There are three issues that loom large for combat survivors. The first is the stress of having seen and done things, which stress our humanity to its limits. The second is the sense of guilt as a survivor. Many men (and women today) return feeling guilty that they survived when their best friend or friends didn't. Add to that the difficulty of decompressing from having lived in a state of almost constant fight or flight readiness. One or all of those things can overwhelm one's ability to transition back into civilian society.

To be able to be guided by a therapist in talking with others who are dealing with the same issues can help to defuse and put into perspective the many warring emotions that lead to a sense of hopelessness.

This was a big issue after Vietnam and will be a big issue going forward during this time of war. The lessons of dealing with PTSD have been somewhat forgotten. (Institutional memory is never very lasting.) I hope the National Guard units will pick up on this and be proactive in offering this to their members.

rlbates said...

Thank you Jimmy J for serving our country, for your well wishes for my family, and for your thoughts. Take care.

Donna B. said...

My condolences to your family. I cannot imagine their grief.

I would like to expand on one point that Jimmy J. mentioned: decompression.

It is probably much harder for guardsmen and reserve units to decompress as they are residentially scattered. This was a problem I first became aware of when my daughter was setting up Family Resource Groups for reserve units.

Though she had run the FRG for her husband's unit during his first deployment to Iraq in 2003/2004, she found it very difficult to get the spouses together for a deployed reserved unit -- they didn't live close together and they didn't share a common lifestyle.

When her husband's unit returned home, there was an entire Fort out to greet them and they had several weeks together getting things "stowed away" as they returned to stateside duty.

My daughter also threw a huge welcome home party for her husband, inviting every one in the unit and their families.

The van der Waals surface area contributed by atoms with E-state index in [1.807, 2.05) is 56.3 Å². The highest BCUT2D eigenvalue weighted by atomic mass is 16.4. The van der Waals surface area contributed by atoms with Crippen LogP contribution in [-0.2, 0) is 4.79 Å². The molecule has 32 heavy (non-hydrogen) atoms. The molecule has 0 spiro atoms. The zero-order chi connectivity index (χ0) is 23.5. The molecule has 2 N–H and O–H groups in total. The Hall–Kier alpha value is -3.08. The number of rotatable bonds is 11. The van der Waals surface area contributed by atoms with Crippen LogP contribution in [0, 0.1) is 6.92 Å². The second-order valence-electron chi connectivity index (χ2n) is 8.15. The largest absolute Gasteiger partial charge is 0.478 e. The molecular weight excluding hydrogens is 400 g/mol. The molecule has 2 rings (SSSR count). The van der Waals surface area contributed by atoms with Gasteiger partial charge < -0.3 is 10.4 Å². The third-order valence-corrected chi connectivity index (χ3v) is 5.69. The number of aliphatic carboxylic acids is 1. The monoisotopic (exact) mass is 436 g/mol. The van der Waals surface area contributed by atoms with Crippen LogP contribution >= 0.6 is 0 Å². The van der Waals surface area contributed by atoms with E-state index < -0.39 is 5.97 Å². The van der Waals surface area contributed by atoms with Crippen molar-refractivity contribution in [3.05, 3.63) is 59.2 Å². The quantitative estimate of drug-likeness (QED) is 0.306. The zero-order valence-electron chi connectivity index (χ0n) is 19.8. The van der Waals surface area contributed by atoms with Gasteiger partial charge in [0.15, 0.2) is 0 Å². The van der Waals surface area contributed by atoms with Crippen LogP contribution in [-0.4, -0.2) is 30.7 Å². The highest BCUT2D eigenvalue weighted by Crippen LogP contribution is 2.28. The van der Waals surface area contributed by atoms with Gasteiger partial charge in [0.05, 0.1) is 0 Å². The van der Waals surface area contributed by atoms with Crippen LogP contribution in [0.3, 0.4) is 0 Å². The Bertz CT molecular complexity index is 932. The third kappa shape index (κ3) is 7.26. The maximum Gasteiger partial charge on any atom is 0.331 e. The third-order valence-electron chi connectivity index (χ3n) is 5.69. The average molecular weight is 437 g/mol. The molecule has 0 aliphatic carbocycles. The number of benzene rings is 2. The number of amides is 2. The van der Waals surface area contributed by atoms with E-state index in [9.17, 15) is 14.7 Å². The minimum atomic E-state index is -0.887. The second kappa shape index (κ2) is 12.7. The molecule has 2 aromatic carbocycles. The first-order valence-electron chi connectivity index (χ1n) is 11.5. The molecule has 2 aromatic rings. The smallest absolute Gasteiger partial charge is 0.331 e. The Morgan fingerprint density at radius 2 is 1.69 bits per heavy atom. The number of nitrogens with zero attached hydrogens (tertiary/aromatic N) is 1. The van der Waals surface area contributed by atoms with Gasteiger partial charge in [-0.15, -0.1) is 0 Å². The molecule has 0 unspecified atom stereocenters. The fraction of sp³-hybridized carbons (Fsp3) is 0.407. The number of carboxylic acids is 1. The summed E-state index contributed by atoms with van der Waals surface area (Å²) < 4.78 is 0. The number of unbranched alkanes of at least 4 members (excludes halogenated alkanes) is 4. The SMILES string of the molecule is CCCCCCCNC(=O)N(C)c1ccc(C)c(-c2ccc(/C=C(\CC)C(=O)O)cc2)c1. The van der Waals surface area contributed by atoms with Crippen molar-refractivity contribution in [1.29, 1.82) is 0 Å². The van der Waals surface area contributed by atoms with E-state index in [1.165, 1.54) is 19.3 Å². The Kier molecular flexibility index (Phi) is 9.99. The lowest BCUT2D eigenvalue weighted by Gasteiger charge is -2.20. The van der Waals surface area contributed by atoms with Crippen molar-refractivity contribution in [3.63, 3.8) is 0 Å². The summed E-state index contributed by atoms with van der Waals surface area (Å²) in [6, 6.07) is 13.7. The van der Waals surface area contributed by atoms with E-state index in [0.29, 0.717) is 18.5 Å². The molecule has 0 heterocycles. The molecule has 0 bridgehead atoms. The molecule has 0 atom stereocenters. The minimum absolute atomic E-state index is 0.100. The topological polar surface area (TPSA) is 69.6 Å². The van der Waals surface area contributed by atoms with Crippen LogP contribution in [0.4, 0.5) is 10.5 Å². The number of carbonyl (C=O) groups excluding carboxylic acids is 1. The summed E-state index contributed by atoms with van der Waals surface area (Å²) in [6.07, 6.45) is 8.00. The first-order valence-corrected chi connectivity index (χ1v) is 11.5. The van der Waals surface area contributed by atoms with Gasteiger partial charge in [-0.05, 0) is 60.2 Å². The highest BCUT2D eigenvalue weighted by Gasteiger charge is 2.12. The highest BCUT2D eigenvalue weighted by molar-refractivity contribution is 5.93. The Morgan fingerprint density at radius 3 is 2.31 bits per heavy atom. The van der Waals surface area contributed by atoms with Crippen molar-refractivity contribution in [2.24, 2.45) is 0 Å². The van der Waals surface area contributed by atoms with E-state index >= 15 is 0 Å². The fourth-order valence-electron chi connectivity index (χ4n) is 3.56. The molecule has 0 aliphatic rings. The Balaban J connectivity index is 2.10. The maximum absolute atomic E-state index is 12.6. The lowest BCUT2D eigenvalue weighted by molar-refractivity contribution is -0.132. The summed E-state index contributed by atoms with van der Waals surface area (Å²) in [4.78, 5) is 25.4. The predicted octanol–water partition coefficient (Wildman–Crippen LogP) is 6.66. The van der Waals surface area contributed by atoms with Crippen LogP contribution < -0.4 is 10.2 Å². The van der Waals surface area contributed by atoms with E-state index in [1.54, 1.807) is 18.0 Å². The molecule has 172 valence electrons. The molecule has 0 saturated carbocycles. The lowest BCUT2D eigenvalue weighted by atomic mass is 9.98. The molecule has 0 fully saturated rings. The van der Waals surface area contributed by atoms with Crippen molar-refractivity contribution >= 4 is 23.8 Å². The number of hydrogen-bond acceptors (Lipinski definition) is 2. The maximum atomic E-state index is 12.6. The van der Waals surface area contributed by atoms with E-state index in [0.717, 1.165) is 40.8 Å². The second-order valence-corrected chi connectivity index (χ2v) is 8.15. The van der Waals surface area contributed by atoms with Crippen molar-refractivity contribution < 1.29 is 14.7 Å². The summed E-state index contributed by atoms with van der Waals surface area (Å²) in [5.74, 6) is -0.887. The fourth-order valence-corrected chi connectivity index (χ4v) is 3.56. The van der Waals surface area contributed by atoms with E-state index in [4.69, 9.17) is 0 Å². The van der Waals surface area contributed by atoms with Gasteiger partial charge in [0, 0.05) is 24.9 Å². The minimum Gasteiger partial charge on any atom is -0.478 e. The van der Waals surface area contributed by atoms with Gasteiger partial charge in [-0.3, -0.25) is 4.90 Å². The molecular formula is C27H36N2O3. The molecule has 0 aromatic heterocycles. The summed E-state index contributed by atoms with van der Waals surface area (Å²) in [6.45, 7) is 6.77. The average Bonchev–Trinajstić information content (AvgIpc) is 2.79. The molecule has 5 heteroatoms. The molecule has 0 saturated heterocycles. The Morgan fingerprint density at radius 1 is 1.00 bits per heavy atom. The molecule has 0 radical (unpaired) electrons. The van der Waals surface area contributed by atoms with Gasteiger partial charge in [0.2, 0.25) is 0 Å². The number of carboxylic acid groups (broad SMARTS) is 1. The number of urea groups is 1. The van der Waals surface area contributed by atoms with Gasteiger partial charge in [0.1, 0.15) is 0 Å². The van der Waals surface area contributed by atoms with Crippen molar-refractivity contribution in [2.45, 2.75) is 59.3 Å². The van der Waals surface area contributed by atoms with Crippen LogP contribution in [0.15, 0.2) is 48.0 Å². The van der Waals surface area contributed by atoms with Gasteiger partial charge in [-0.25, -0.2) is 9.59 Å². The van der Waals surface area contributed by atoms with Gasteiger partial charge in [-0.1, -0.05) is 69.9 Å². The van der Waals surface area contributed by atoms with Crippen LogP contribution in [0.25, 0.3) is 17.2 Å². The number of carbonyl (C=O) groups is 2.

The men talked non-stop about their experiences, both good and bad. Many of them expressed a desire to go back, as they felt they did not finish their job. I don't know how many kegs of beer or lbs of BBQ this group devoured, but the party lasted for hours.

How many reserve and guard units have that sort of opportunity to decompress among themselves in a loving and accepting environment?

I also have a step-son who served in Desert Storm in the USAF and is now a member of the Georgia Air National Guard. He's been to Afghanistan three times, but never for more than six months. Since his civilian job was aircraft maintenance for the Guard, his experience was more similar to active duty also.

I think one of the problems is that through technology we can get our soldiers out of combat too quickly. It's got to be a huge adjustment to make in 24 to 36 hours flight time.

Is there a way cities and communities can come together to provide some kind of "decompression" event for Guard and reserve units? I really don't think a parade or a welcome home banner is quite enough.

(footnote: My son's-in-law unit lost 3 Soldiers to vehicle/motorcycle accidents within 2 months of returning and I have always wondered if excess risk-taking was not a passive form of suicide.)

rlbates said...

Thank you Donna B for those great thoughts. I appreciate you and your family.

Jeralee said...

Very poignant Ramona. I am so sorry that you lost a loved one to suicide. My best friend took her life the beginning of November. It's a HORRIBLE way to lose someone and leaves such a devastating mess for those that are left behind. Every day has been about putting one step in front of the other.

I also have a brother that did a 15 month deployment in Iraq - Army Stryker Brigade. He doesn't like to talk about it, and I don't blame him. On top of it, he is Bipolar I. Adjusting was hard for him and he has been home for over a year. His marriage ended after coming home. I check in with him to make sure he is taking his mood stabilizer,anti depressant etc. and following up and keeping his appointments with the psychiatrist at the VA. He lives in another state, so I don't see him on a regular basis.

Jimmy J. hit the nail on the head with his comments. I think the exhaustion of living in a hypervigilant state while deployed to war is indeed very draining emotionally.